Craig Rajgopaul considers today’s Supreme Court decision.
The Supreme Court this morning handed down its decision in Pimlico Plumbers v Smith  UKSC 29 upholding the decisions of the Employment Tribunal, the EAT and the Court of Appeal that Mr Smith was a ‘limb b worker’ (i.e. a worker within the meaning of 230(3)(b) of the Employment Rights Act 1996, regulation 2(1) of the Working Time Regulations 1998 and section 83(3)(a) of the Equality Act 2010).
The judgment considers two key questions on worker status: (i) when will a right of substitution mean that an individual has not agreed personally to perform services; and (ii) what approach should be taken to deciding whether or not one party is a client or customer of the other party.
A limb b worker means an individual who enters into or works under “any other contract [other than a contract of service]… whereby the individual undertakes to … perform personally any work or services for another party to the contract whose status is not by virtue of the contract that of a client or customer of any profession or business undertaking carried on by the individual.”
Lord Wilson (with whom all the other JSCs agreed) noted that a limited or occasional power of delegation may not be inconsistent with personal service and posed the question “Where, then, lie the boundaries of a right to substitute consistent with personal performance?”.
He held that, in answering that question, the further question of what the dominant feature of the contract is may assist: “The sole test is, of course, the obligation of personal performance; any other so-called sole test would be an inappropriate usurpation of the sole test. But there are cases, of which the present case is one, in which it is helpful to assess the significance of Mr Smith’s right to substitute another Pimlico employee by reference to whether the dominant feature of the contract remained personal performance on his part.”
Mr Smith’s written contract did not refer to the right of substitution at all, and Lord Wilson held that the terms of his contract were clearly directed to performance by Mr Smith personally (referring, e.g., to ‘your skills’ and to a warranty that ‘you will be competent to perform the work which you agree to carry out’). Whilst Mr Smith had the right to appoint a substitute for any reason (not only when he was unable to work), the substitute had to be another Pimlico operative “in other words from those bound to Pimlico by an identical suite of heavy obligations. It was the converse of a situation in which the other party is uninterested in the identity of the substitute, provided only that work gets done.”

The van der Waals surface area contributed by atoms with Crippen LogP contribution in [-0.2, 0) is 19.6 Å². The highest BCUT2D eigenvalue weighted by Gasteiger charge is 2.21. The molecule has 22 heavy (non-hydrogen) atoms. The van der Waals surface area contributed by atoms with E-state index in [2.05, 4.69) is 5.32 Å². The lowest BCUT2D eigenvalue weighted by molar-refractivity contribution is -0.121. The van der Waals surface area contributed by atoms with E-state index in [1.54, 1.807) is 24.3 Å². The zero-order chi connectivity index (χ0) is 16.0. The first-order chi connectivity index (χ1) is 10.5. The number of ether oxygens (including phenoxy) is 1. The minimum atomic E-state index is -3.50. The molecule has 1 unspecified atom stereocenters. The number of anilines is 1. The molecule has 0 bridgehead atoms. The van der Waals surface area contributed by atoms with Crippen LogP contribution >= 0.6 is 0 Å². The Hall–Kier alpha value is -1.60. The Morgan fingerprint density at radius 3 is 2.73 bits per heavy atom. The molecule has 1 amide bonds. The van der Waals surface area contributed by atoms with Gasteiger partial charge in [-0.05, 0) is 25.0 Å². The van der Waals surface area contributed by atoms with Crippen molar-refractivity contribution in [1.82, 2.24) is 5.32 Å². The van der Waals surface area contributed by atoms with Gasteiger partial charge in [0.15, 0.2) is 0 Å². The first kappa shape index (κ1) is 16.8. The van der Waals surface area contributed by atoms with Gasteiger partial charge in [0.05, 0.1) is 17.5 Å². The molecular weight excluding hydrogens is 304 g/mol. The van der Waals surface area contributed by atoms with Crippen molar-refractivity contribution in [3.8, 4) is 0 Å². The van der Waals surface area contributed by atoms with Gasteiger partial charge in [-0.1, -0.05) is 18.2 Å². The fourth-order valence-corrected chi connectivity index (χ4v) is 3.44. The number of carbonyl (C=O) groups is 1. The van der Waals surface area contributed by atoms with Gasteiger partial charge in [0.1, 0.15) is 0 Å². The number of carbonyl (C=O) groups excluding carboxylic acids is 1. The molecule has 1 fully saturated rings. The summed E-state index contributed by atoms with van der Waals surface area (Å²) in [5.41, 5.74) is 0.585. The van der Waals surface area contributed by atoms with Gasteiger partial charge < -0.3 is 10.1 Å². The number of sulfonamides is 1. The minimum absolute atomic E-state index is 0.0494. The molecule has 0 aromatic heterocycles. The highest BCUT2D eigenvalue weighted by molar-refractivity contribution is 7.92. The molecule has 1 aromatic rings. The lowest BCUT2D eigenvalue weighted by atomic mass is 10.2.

The interesting question is the extent to which, if at all, this is a development of the law. In the Court of Appeal’s decision in Pimlico ( IRLR 323), the Master of the Rolls (Sir Terence Etherton) considered the previous authorities and summarised the law as follows:
I would summarise as follows the applicable principles as to the requirement for personal performance. Firstly, an unfettered right to substitute another person to do the work or perform the services is inconsistent with an undertaking to do so personally. Secondly, a conditional right to substitute another person may or may not be inconsistent with personal performance depending upon the conditionality. It will depend on the precise contractual arrangements and, in particular, the nature and degree of any fetter on a right of substitution or, using different language, the extent to which the right of substitution is limited or occasional. Thirdly, by way of example, a right of substitution only when the contractor is unable to carry out the work will, subject to any exceptional facts, be consistent with personal performance. Fourthly, again by way of example, a right of substitution limited only by the need to show that the substitute is as qualified as the contractor to do the work, whether or not that entails a particular procedure, will, subject to any exceptional facts, be inconsistent with personal performance. Fifthly, again by way of example, a right to substitute only with the consent of another person who has an absolute and unqualified discretion to withhold consent will be consistent with personal performance.
My initial view is that the Supreme Court’s judgment does not change this analysis much. The facts of Pimlico fall somewhere between Sir Terence Etherton’s fourth and fifth examples above. Whilst the Court of Appeal did not explicitly refer to the ‘dominant feature’ test, the Court of Appeal’s judgment that the right of substitution in this case did not negative personal performance was grounded in the fact that the express wording of the relevant contract required personal performance by Mr Smith. In other words, the Supreme Court’s judgment is effectively a restatement of the law as it already stood.
Client or customer
In respect of the question of whether Pimlico was a client or customer of Mr Smith the Supreme Court:
On the facts here, whilst noting features such as Mr Smith’s ability to reject work, the Supreme Court found that Pimlico had “tight control” over Mr Smith, reflected in, e.g., its requirement that he: wear a branded uniform; drive a branded van to which Pimlico applied a tracker, and closely follow the administrative instructions of Pimlico’s control room. The “severe terms” as to when and how much Mr Smith would be paid also betrayed a “grip on his economy inconsistent with his being a truly independent contractor”. Combined with references to ‘wages’, ‘gross misconduct’ and ‘dismissal’ in the contract, and a suite of restrictive covenants, the Supreme Court was satisfied that the Tribunal was entitled to find “by a reasonable margin” that Pimlico was not a client or customer of Mr Smith.
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